It’s not a bug, it’s a feature!

Week 1 of senior phase down and I’m right in the thick of our first project: building an ecommerce site, i.e., an Amazon clone. So how does one go about doing this? Well, one does not; that is, we were put in teams of four to tackle this project, for which we were given just over a week. Working in pairs and groups has been heavily emphasized, and I completely understand why: you can only understand a problem once you walk through it, and the best way to walk through a software problem, which is fundamentally a language problem, is to talk through that problem. That, and building an ecommerce site by yourself, in a week, would be pretty intense.

So how did we begin? After initializing a git repo and waffle workflow manager, my team began with an ERD: Entity Relationship Diagram. This helped us walk through our database schema design at a high level prior to writing any actual code. We found we would need (at least) 4 models: Users, Items, Orders, and Reviews. Relationships? Users have many Reviews; Orders belong to many Items; Items have many Reviews and belong to many Orders; Reviews belong to many Items and belong to many Users (*phew*). We found this required a join table: one between Orders and Items, and this relationship proved to be tricky on the backend.

We are using Sequelize, and in order to set the many-to-many associations we had to promisify the setter; however, Sequelize has poor support for this kind of action and does not allow duplicates! So we are currently stuck only able to accept a quantity of 1 per order per item. As it is technically not blocking our MVP, and we have only a week to have a deployable site, we have moved on, leaving that for a (theoretical) circle-back at a later date. In a “real world” scenario, we would have consulted with the product team to confirm MVP requirements, and if it was required we would have had to reconfigure our models, but as it is, we have plenty of other cod to catch.

Another not-a-bug-but-a-feature came up yesterday as I created our cart logic. To do so, I utilized Passport.js (only local strategy for now, OAuth is on the docket for this coming week) and cookie-session (saves session in a client cookie as opposed to backend session store). Passport serializes the user as they login, i.e., places them on the req object for easy access, and cookie-session creates a session and sends the client a cookie in its first response. When the user adds an item to their cart, the server creates a cart array on the session, adds the item to it, and sends it back to the client. The cart then lives on the client side and can be edited by the user at will, whether they are logged in or not. So what’s the problem? Well, if more than one user uses the same browser to shop on our site (I’m looking at you, families), and one of them leaves their cart, even if they log out, the next user will inherit that cart information! Again, similar to the earlier issue, this is non-blocking in terms of MVP but it is something we would definitely need to fix for a production application. (Easiest fix would be to persist the cart in a new model and wipe the cart on user logout, but this would only work for logged-in users.)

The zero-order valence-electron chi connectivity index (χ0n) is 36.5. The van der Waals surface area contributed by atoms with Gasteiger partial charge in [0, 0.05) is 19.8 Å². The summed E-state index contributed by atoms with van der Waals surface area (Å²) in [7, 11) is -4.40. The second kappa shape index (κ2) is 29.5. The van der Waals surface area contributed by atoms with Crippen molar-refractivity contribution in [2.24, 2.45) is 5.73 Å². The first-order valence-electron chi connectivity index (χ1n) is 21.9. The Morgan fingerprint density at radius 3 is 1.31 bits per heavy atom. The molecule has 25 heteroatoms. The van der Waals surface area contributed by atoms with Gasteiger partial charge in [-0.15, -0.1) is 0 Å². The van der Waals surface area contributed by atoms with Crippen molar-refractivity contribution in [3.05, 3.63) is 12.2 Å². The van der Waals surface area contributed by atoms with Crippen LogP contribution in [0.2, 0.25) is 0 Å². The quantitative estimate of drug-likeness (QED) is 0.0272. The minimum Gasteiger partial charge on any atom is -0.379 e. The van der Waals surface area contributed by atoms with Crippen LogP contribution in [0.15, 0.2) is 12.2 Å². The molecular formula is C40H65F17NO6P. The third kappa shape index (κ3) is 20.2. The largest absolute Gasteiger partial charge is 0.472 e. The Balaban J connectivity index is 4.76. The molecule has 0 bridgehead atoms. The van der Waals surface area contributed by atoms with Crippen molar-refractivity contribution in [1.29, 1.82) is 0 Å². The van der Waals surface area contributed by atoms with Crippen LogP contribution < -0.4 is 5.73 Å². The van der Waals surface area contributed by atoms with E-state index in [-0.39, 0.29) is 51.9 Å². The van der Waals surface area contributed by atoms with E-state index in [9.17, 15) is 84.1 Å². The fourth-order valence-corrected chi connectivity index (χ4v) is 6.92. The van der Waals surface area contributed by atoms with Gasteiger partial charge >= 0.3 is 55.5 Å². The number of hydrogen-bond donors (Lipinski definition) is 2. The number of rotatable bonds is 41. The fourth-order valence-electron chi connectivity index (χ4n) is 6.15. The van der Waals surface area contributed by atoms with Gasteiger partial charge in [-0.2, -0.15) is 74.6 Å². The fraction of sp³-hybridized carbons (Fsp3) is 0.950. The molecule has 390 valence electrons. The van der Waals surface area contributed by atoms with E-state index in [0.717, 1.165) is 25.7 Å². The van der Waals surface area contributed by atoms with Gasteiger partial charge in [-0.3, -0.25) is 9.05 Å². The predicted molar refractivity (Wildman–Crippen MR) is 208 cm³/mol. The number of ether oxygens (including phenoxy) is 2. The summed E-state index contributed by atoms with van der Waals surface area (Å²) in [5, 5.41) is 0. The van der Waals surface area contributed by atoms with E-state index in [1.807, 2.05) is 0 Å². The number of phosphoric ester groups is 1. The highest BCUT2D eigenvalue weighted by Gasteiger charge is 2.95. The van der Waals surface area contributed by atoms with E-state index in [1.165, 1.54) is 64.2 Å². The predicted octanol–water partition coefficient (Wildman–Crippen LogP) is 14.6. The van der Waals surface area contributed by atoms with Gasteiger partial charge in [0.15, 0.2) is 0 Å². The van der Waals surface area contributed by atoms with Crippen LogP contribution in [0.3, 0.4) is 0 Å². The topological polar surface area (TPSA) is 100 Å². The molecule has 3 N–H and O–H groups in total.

Both of these bugs were awesome learning experiences in digging into online conversations on Github and SO. Next week, I’ll tackle OAuth, deploy the site to Heroku, and lastly move on to my hackathon project, a browser-based synthesizer app. Stay tuned!

All the things!

As I transition into the senior phase of my JavaScript studies at Fullstack Academy, I’ve been completely Math.floored by the programming power lurking beneath my fingertips, and it has hardly left me any time to reflect or breathe. But alas! I must breathe, and reflect on these past weeks. So what have I been up to? Here’s a brief list:

  • Implemented abstract data types, e.g., linked lists and hash tables
  • Wrote a JavaScript promise library (!)
  • Built several full-stack JavaScript applications, utilizing the following technologies:
    • Node.js (release JavaScript from the browser!)
    • Express.js (build an HTTP server in 10 seconds!)
    • Sequelize.js (Object-Relational Mapping for Node!)
    • React.js (dynamic and astonishingly lean front-end!)
    • Redux (bulletproof state management!)

As I make my way through senior phase here at Fullstack, I will be pausing along the way to go a little deeper into facets of each of these amazing technologies. Stay tuned!